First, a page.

Scaling and Root Planing Procedures

Dental scaling involves the careful removal of plaque bacteria from the tooth’s surface just below the gumline. There are two basic methods for scaling teeth. If handheld instruments are used, dental plaque will be scrapped from the tooth using a metal tool known as a dental scaler and curette. This thin tool will be inserted beneath the gum line to access plaque your toothbrush can’t reach.
Alternately, an ultrasonic instrument is ideally choosen to scale your teeth. This features a vibrating metal tip combined with a cool water spray. The tip chips tartar away as the water flushes out the pocket.
Dental scaling is typically followed by a procedure known as root planing. Root planing reaches deeper to address the surface of the tooth’s root. This is done in the same manner as scaling. Root planing smooths the surface of the root so the gums can reattach properly.

What Does Scaling Feel Like?

Dental scaling can be uncomfortable, particularly if you have sensitive gums. A local anesthetic might be offered to numb your gum tissue and make the procedure more comfortable. Speak with the dentist about your options for desensitizing the area if you’re concerned about pain or discomfort during the process is suggested.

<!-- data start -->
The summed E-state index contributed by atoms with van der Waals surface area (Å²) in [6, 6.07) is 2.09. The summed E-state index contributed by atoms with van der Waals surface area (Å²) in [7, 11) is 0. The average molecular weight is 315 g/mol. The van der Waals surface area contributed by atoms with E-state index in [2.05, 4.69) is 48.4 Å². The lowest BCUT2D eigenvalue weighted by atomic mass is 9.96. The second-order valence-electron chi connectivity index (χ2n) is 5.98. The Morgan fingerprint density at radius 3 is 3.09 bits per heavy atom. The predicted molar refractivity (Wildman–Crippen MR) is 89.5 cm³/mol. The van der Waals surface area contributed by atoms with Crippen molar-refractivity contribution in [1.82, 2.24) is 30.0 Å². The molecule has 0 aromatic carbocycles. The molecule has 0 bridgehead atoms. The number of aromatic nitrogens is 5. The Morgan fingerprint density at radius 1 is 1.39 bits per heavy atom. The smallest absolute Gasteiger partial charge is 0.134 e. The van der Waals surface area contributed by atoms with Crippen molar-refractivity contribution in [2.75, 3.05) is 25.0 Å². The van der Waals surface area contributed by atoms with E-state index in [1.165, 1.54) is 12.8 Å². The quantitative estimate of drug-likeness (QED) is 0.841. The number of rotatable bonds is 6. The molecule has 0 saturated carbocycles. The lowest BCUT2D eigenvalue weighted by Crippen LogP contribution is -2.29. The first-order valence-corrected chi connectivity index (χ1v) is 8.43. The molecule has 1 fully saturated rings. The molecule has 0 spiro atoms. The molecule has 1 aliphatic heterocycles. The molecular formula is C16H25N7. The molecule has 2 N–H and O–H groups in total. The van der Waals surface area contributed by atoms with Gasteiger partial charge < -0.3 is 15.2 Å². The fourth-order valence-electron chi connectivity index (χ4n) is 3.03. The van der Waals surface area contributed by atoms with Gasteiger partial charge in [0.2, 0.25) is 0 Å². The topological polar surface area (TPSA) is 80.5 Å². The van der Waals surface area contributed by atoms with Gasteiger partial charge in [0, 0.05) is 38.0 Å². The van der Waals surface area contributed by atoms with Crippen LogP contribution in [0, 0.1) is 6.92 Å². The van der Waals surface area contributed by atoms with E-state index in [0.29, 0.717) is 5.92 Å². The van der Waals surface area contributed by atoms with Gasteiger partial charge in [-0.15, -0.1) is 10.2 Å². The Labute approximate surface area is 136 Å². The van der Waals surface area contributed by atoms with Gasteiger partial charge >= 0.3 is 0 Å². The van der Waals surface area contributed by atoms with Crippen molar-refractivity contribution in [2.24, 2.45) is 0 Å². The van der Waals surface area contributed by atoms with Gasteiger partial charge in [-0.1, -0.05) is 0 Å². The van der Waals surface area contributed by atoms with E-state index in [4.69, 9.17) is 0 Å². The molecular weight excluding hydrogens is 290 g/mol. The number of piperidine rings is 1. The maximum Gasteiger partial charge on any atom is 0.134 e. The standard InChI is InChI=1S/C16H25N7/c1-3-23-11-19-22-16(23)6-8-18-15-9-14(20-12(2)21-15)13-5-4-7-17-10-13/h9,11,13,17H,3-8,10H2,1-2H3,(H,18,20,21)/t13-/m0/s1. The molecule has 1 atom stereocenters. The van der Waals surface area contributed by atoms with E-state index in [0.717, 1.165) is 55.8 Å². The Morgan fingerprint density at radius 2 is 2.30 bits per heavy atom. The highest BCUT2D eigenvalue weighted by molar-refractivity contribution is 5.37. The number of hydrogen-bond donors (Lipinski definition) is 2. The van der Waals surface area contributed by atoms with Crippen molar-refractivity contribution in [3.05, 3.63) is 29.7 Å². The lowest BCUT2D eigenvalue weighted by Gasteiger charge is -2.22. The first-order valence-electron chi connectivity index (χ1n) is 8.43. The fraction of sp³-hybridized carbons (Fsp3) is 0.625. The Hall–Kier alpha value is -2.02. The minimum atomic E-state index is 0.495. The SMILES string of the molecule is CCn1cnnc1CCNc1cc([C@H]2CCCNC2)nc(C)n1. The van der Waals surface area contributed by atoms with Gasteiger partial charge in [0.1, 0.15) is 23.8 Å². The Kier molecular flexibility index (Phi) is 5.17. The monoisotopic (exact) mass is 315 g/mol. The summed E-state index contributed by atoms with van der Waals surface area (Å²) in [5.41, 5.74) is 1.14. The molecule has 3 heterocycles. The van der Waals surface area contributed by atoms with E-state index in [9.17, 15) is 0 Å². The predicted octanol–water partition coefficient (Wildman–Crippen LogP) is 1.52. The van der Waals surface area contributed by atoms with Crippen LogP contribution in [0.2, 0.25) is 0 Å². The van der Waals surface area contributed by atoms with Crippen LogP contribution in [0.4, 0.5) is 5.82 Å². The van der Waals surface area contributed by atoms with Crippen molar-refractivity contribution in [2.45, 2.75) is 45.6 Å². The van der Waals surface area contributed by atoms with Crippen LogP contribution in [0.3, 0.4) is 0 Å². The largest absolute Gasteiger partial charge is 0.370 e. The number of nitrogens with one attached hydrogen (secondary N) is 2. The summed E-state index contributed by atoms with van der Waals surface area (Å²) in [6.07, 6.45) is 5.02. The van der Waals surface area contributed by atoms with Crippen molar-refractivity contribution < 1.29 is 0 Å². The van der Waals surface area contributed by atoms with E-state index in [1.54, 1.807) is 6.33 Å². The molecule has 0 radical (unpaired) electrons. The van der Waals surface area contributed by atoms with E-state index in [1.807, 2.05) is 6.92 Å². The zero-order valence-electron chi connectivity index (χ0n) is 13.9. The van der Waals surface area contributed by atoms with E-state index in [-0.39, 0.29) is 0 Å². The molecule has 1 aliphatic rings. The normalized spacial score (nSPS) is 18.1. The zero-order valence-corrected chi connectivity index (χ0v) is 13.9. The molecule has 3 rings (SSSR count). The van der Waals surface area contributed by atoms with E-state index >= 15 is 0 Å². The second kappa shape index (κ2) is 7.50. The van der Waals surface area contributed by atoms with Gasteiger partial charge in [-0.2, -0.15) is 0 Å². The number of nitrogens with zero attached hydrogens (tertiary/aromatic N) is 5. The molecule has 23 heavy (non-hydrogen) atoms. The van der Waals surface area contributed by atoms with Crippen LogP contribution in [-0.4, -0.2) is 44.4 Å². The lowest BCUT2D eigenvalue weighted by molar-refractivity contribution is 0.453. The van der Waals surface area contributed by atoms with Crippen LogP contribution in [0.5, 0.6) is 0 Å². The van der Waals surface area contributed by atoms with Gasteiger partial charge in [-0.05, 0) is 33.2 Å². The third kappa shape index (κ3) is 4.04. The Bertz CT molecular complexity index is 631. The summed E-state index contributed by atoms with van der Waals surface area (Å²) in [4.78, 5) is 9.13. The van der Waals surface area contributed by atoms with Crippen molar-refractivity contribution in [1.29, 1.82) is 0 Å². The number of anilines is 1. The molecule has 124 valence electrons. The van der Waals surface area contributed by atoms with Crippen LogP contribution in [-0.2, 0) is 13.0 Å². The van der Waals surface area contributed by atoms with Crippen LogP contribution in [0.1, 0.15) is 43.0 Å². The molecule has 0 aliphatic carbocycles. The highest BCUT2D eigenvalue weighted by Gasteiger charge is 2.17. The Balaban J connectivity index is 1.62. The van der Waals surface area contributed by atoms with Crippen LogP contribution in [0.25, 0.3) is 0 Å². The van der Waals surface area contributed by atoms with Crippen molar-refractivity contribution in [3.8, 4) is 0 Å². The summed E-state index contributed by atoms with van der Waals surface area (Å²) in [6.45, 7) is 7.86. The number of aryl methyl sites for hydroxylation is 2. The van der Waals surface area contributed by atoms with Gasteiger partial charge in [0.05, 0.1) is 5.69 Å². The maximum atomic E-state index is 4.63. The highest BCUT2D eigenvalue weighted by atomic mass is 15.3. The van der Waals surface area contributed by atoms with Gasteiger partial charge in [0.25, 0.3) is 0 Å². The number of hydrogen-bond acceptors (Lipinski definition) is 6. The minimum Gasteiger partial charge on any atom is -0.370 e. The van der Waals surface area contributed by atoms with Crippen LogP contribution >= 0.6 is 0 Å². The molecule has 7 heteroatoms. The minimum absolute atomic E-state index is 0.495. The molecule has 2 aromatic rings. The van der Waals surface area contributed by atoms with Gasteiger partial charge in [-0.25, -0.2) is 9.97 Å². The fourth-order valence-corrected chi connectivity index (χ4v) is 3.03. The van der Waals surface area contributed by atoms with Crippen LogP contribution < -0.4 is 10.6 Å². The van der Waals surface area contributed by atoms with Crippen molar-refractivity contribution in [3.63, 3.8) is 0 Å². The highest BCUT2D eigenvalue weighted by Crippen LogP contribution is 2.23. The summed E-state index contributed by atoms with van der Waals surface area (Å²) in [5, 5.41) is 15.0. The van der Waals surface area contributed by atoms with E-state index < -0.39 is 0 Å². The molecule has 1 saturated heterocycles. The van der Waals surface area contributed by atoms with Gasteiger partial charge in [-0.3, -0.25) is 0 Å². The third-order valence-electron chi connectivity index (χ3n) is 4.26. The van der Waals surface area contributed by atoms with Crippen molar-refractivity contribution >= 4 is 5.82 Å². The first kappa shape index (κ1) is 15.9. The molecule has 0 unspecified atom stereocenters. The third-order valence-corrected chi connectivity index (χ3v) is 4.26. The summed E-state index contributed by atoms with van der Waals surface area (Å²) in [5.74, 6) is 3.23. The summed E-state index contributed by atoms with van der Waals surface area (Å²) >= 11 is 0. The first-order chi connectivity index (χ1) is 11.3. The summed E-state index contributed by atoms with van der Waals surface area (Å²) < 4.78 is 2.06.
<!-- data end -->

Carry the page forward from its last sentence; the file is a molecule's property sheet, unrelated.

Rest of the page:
Dental scaling can take several visits, each one addressing a different portion of the mouth. Sometimes we divide the mouth into four quadrants, while in others we perform dental scaling in two halves. If you’re nervous about the process, you can schedule your scaling for a single visit. Though this isn’t an option for all cases, it may be available if you have only moderate gum disease and are willing to sit for a lengthy procedure.

What to Expect Afterwards

Your mouth may feel sore and sensitive after your dental scaling and root planing. Some patients experience swelling or bleeding for a few days following the procedure. A desensitizing toothpaste to help ease this discomfort is recommended. You might get a prescription mouthwash to use after the procedure, as well, to help keep the gums clean. It’s crucial that you use proper brushing and flossing procedures after your scaling to stop plaque from forming again in the same areas.
A second visit after your dental scaling to examine the gums, measure the depth of your gum pockets, and to  make sure your mouth is healing properly is suggested. If the gum pockets have gotten deeper since your scaling, you may need to explore additional treatment options to help you maintain a healthy smile.
Dental scaling is a very common treatment for patients with gum disease. Almost half of the population has gum disease, so you’re not alone if your dentist recommends this procedure. Scheduling dental scaling as needed can help you battle unseen plaque and maintain a cleaner mouth. If it is indicated that you need a deep cleaning, don’t hesitate to schedule this appointment. The result is a fresher smile that you’re sure to enjoy.

iDent, Idyll Dental Clinic
To book an appointment with us:
Call us at: +912240147049/09321330133

Wednesday, 22 November 2017

A deadly cocktail - tobacco and alcohol